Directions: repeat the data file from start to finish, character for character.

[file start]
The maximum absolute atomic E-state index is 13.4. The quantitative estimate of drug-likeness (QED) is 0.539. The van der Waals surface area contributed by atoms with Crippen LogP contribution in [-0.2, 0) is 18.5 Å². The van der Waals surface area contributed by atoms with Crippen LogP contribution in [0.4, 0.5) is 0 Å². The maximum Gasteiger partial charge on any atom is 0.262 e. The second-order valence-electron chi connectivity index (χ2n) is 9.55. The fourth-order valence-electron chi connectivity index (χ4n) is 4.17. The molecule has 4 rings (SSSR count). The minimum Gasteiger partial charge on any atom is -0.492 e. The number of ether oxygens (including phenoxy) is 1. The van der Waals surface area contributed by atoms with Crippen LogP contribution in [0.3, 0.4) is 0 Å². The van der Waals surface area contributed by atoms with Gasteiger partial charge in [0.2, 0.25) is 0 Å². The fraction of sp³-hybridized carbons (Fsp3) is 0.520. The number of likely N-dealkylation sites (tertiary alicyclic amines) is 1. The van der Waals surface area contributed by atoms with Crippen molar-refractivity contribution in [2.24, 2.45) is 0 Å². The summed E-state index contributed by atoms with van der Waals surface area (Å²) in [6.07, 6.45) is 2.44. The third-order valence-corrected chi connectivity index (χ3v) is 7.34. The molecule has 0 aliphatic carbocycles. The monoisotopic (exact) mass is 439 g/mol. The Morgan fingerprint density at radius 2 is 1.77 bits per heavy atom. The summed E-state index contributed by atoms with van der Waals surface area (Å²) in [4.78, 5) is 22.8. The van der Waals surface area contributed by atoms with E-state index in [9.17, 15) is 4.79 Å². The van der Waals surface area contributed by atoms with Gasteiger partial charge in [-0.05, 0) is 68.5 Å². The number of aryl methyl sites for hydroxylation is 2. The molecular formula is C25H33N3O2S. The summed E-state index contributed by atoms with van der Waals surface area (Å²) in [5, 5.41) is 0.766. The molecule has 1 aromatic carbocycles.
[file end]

The maximum absolute atomic E-state index is 13.4. The quantitative estimate of drug-likeness (QED) is 0.539. The van der Waals surface area contributed by atoms with Crippen LogP contribution in [-0.2, 0) is 18.5 Å². The van der Waals surface area contributed by atoms with Crippen LogP contribution in [0.4, 0.5) is 0 Å². The maximum Gasteiger partial charge on any atom is 0.262 e. The second-order valence-electron chi connectivity index (χ2n) is 9.55. The fourth-order valence-electron chi connectivity index (χ4n) is 4.17. The molecule has 4 rings (SSSR count). The minimum Gasteiger partial charge on any atom is -0.492 e. The number of ether oxygens (including phenoxy) is 1. The van der Waals surface area contributed by atoms with Crippen LogP contribution in [0.3, 0.4) is 0 Å². The van der Waals surface area contributed by atoms with Gasteiger partial charge in [0.2, 0.25) is 0 Å². The fraction of sp³-hybridized carbons (Fsp3) is 0.520. The number of likely N-dealkylation sites (tertiary alicyclic amines) is 1. The van der Waals surface area contributed by atoms with Crippen molar-refractivity contribution in [2.24, 2.45) is 0 Å². The summed E-state index contributed by atoms with van der Waals surface area (Å²) in [6.07, 6.45) is 2.44. The third-order valence-corrected chi connectivity index (χ3v) is 7.34. The molecule has 0 aliphatic carbocycles. The monoisotopic (exact) mass is 439 g/mol. The Morgan fingerprint density at radius 2 is 1.77 bits per heavy atom. The summed E-state index contributed by atoms with van der Waals surface area (Å²) in [4.78, 5) is 22.8. The van der Waals surface area contributed by atoms with E-state index in [9.17, 15) is 4.79 Å². The van der Waals surface area contributed by atoms with Gasteiger partial charge in [-0.05, 0) is 68.5 Å². The number of aryl methyl sites for hydroxylation is 2. The molecular formula is C25H33N3O2S. The summed E-state index contributed by atoms with van der Waals surface area (Å²) in [5, 5.41) is 0.766. The molecule has 1 aromatic carbocycles.